Decimal Glass

Time sure does drag slowly sometimes, but do you know whether your internal clock is running slow or fast? See if your brain is a good time keeper and whether you can make a sand glass or egg timer to measure 86 seconds. Why 86 seconds? We’ll explain in a decimal minute!

Try this activity by yourself or with some friends.

What you'll need

A maroon coloured table cloth with a hammer, plastic cup, nail, grey plastic funnel, glass jar of sand with a green and yellow lid, yellow stop watch and glass pitcher of apricot coloured water siting on it.

You’ll need one of each of the following things for each person:

  • one jar of fine sand or jug of coloured water
  • one empty plastic container or bottle
  • one small nail
  • one small hammer (or something to hit the nail)
  • one plastic funnel
  • one stopwatch (optional) to check your time at the end

What to do

  1. A maroon coloured table cloth with a hammer, plastic cup, nail, grey plastic funnel, glass jar of sand with a green and yellow lid, yellow stop watch and glass pitcher of apricot coloured water siting on it. Carefully use the nail and hammer to poke a hole into the bottom of the container. The hole should be large enough to let the sand or water run through.
  2. A maroon coloured table cloth with a hammer, plastic cup, nail, grey plastic funnel, glass jar of sand with a green and yellow lid, yellow stop watch and glass pitcher of apricot coloured water siting on it. Now, place your finger over the hole to stop sand or water falling out.
  3. A maroon coloured table cloth with a hammer, plastic cup, nail, grey plastic funnel, glass jar of sand with a green and yellow lid, yellow stop watch and glass pitcher of apricot coloured water siting on it. Place the funnel into the plastic food container. Pour in an amount of sand or water that you think would take 86 seconds to flow through the funnel. You can only use your brain to work out the 86 seconds. You are NOT ALLOWED to use your wristwatch, stopwatch, mobile phone or other time keeping device! Not even a grandfather clock!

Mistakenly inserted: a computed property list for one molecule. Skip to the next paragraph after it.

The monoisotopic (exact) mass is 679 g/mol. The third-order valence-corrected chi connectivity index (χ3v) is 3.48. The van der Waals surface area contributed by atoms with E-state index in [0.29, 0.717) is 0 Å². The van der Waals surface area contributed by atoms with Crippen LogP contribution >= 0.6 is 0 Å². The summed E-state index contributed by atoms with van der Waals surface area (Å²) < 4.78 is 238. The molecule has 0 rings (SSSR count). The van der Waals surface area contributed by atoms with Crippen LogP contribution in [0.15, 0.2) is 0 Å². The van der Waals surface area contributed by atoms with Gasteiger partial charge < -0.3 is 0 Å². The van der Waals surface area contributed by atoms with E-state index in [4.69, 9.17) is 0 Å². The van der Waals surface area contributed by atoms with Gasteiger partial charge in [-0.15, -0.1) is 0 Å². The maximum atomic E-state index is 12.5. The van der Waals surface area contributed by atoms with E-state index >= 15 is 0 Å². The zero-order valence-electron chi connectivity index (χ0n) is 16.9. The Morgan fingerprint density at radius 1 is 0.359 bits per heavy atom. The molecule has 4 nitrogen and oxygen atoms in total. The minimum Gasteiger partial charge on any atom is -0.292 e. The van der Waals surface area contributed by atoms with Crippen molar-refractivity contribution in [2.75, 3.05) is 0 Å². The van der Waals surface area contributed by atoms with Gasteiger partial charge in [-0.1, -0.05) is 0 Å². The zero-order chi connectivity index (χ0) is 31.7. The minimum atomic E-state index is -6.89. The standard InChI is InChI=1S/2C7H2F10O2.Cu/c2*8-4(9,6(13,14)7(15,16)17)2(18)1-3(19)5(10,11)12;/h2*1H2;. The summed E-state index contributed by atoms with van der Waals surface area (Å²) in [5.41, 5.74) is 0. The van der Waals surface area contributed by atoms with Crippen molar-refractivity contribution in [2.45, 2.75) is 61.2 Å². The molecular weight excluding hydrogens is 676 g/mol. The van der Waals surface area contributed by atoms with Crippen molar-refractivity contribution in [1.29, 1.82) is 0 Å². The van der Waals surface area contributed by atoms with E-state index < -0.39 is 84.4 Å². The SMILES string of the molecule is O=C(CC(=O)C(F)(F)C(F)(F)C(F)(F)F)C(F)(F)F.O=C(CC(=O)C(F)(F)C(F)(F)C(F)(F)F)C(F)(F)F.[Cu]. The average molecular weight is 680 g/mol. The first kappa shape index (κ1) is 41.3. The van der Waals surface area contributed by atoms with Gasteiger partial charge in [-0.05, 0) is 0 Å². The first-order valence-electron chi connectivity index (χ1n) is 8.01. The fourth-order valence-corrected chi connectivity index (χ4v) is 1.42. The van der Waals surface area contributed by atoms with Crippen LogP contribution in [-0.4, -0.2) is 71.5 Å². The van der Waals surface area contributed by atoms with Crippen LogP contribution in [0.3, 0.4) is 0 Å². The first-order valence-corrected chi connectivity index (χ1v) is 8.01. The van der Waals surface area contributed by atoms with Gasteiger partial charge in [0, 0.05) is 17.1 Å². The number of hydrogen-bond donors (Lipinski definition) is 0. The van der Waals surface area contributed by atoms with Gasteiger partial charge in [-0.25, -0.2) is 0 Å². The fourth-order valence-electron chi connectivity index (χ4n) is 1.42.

4. A maroon coloured table cloth with a hammer, plastic cup, nail, grey plastic funnel, glass jar of sand with a green and yellow lid, yellow stop watch and glass pitcher of apricot coloured water siting on it. Once everyone has made and tested their sand glass, set them off at the same time (release your finger!) and see if everyone measured out the same amount of sand. You’re allowed to use a stopwatch now to check whose sandglass came closest to 86 seconds.

Why 86 seconds? Well, maybe you have a three minute egg-timer at home that runs on traditional time, based on the numbers 12 and 60.

Decimal time is based on the number 10—a bit like how measurements such as length in metres or mass in grams are based on the number 10. One decimal minute is 86 seconds in regular time.

What's next?

When you visit the Measure Island exhibition be sure to check out an exhibit called Worth the Wait. Can you hold its button down for exactly 15 seconds?